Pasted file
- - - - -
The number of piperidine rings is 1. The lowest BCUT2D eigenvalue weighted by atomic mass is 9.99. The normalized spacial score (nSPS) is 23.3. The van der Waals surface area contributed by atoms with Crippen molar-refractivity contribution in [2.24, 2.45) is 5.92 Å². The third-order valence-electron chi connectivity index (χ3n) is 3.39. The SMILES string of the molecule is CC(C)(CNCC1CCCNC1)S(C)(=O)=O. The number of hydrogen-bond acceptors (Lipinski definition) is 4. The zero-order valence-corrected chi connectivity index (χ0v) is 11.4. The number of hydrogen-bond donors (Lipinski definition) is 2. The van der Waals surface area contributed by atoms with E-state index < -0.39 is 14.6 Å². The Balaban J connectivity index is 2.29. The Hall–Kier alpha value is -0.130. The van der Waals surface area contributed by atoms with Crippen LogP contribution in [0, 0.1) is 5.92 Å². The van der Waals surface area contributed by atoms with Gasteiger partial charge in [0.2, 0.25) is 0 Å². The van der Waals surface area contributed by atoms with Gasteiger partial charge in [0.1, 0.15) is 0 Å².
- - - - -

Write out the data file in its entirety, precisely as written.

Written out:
The number of piperidine rings is 1. The lowest BCUT2D eigenvalue weighted by atomic mass is 9.99. The normalized spacial score (nSPS) is 23.3. The van der Waals surface area contributed by atoms with Crippen molar-refractivity contribution in [2.24, 2.45) is 5.92 Å². The third-order valence-electron chi connectivity index (χ3n) is 3.39. The SMILES string of the molecule is CC(C)(CNCC1CCCNC1)S(C)(=O)=O. The number of hydrogen-bond acceptors (Lipinski definition) is 4. The zero-order valence-corrected chi connectivity index (χ0v) is 11.4. The number of hydrogen-bond donors (Lipinski definition) is 2. The van der Waals surface area contributed by atoms with E-state index < -0.39 is 14.6 Å². The Balaban J connectivity index is 2.29. The Hall–Kier alpha value is -0.130. The van der Waals surface area contributed by atoms with Crippen LogP contribution in [0, 0.1) is 5.92 Å². The van der Waals surface area contributed by atoms with Gasteiger partial charge in [0.2, 0.25) is 0 Å². The van der Waals surface area contributed by atoms with Gasteiger partial charge in [0.1, 0.15) is 0 Å².